“America's Favorite Drive”
Outstanding scenery and recreational opportunities make the Blue Ridge Parkway one of the most popular sections of the National Park System. Named "America's Favorite Drive," the 469-mile scenic road, offers stunning vistas, hiking and cycling opportunities. The seed was planted for a scenic road through the Blue Ridge Mountains when North Carolina geologist Joseph Hyde Pratt proposed a mountain toll roll stretching from Marion, VA, to Tallulah, GA. World War I halted work on the road, but the idea of a scenic road persisted.The construction of the Skyline Drive through Shenandoah National Park turned into a serendipitous event when President Franklin Roosevelt visited the construction site in 1933. Senator Harry Flood Byrd recommended that the roadway extend to the newly created Great Smoky Mountains National Park. Roosevelt thoroughly endorsed this idea, and plans on began on a new public works project: the "Park-to-Park Highway." Work on the Blue Ridge Parkway began on September 11, 1935, near Cumberland Knob, NC. The majority of the work was completed by private contractors under federal contracts, but other agencies assisted. New Deal public works agencies, Works Progress Administration personnel, crews from the Emergency Relief Administration, Civilian Conservation Corps camps and Civilian Public Service workers cleared brush, drilled rock and did other manual labor tasks. The project offered the chance to earn a paycheck in difficult times-a wonderful opportunity for many mountain residents. World War II caused construction on the Parkway to halt. In the 1950s, the creation of Mission 66, a National Park Service development program, renewed interest in completing the Parkway. The majority of the Parkway was completed by 1966, except for a small portion near Grandfather Mountain, NC. In 1987, the Linn Cove Viaduct was created so the Parkway could pass by Grandfather Mountain without damaging the rugged terrain. Once the viaduct was installed, the Shenandoah National Park and Great Smoky Mountains National Park were forever linked. The Blue Ridge Parkway has numerous entrances in Asheville. Enter the Parkway at US 25 in South Asheville, US 70 in East Asheville, US 74 near Fairview and NC 191 in South Asheville. Popular Parkway overlooks for viewing Western North Carolina's scenic beauty include: Cold Mountain overlook, the namesake of the best selling novel and movie, at Milepost 412 Looking Glass Rock overlook, a distinct rock formation named for the way water and ice reflects off mountain's granite surface, Milepost 417 Graveyard Fields overlook, the barren scenery is reminiscent of the moor of England, Milepost 418.8.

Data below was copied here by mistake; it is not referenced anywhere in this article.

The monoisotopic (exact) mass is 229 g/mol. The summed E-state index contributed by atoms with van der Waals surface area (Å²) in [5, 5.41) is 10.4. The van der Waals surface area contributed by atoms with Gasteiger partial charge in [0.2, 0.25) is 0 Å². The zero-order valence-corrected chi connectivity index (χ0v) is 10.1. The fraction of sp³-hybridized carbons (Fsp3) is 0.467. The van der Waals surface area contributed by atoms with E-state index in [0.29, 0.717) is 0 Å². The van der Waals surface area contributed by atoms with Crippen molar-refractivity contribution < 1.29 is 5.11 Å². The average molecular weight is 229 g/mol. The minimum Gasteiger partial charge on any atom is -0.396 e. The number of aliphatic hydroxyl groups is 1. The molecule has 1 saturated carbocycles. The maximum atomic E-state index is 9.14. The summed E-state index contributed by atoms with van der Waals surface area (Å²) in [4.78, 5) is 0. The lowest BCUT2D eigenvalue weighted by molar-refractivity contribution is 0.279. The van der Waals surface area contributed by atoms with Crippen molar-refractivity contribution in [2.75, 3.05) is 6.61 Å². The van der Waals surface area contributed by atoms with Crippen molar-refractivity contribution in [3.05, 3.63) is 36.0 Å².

Beautiful scenic drive! 10/10
The views were absolutely beautiful. We even stopped to go swimming along the way.
Make sure you have some snacks and petrol, otherwise you have to turn off the highway for a good 20-30 mins sometimes.
We drove the entire route from Ashville down to Athen, and were totally blown away by the scenery. The road is just majestic, easy to drive, never too busy and plenty of areas to pullover to appreciate the sheer beauty of the mountains and forests! Best time to go is Aug-October when the trees are changing color, we saw the most incredible landscapes with trees giving off the most surreal colors... red, yellow, green, brown, orange...
We just drove this parkway in August 2014 for the first time. Just beautiful. Stopped at most of the overlooks because the views were stunning.
The gradual drive into Asheville NC was full of scenery and very calming
There is nothing like the Blue Ridge Parkway in the Fall. It's the best that the Southeast has to offer, especially in this region near Asheville. The hotels usually fill fast (by September) so we recommend a rental.
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Blue Ridge Parkway
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